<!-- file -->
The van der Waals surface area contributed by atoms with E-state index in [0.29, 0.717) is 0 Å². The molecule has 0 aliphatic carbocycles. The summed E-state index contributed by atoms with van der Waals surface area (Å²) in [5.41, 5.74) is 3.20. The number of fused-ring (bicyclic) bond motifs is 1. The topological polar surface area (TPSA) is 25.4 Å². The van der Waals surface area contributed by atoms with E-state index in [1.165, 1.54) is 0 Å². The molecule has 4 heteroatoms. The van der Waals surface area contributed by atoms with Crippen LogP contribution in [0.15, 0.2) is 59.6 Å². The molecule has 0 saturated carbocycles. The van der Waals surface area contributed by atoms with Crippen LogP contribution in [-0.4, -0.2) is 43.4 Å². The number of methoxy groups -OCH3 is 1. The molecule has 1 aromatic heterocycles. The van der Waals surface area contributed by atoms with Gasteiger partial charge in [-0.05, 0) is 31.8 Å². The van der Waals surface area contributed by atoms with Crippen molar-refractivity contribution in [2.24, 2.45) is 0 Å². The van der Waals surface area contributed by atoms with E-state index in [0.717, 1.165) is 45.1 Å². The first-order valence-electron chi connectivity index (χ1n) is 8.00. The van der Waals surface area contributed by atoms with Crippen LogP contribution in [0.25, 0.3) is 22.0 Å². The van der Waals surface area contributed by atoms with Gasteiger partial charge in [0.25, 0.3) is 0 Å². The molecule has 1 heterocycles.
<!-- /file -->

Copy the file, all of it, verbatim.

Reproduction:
The van der Waals surface area contributed by atoms with E-state index in [0.29, 0.717) is 0 Å². The molecule has 0 aliphatic carbocycles. The summed E-state index contributed by atoms with van der Waals surface area (Å²) in [5.41, 5.74) is 3.20. The number of fused-ring (bicyclic) bond motifs is 1. The topological polar surface area (TPSA) is 25.4 Å². The van der Waals surface area contributed by atoms with E-state index in [1.165, 1.54) is 0 Å². The molecule has 4 heteroatoms. The van der Waals surface area contributed by atoms with Crippen LogP contribution in [0.15, 0.2) is 59.6 Å². The molecule has 0 saturated carbocycles. The van der Waals surface area contributed by atoms with Crippen LogP contribution in [-0.4, -0.2) is 43.4 Å². The number of methoxy groups -OCH3 is 1. The molecule has 1 aromatic heterocycles. The van der Waals surface area contributed by atoms with Gasteiger partial charge in [-0.05, 0) is 31.8 Å². The van der Waals surface area contributed by atoms with Crippen molar-refractivity contribution in [2.24, 2.45) is 0 Å². The van der Waals surface area contributed by atoms with E-state index in [0.717, 1.165) is 45.1 Å². The first-order valence-electron chi connectivity index (χ1n) is 8.00. The van der Waals surface area contributed by atoms with Crippen LogP contribution in [0.25, 0.3) is 22.0 Å². The van der Waals surface area contributed by atoms with Gasteiger partial charge in [0.25, 0.3) is 0 Å². The molecule has 1 heterocycles.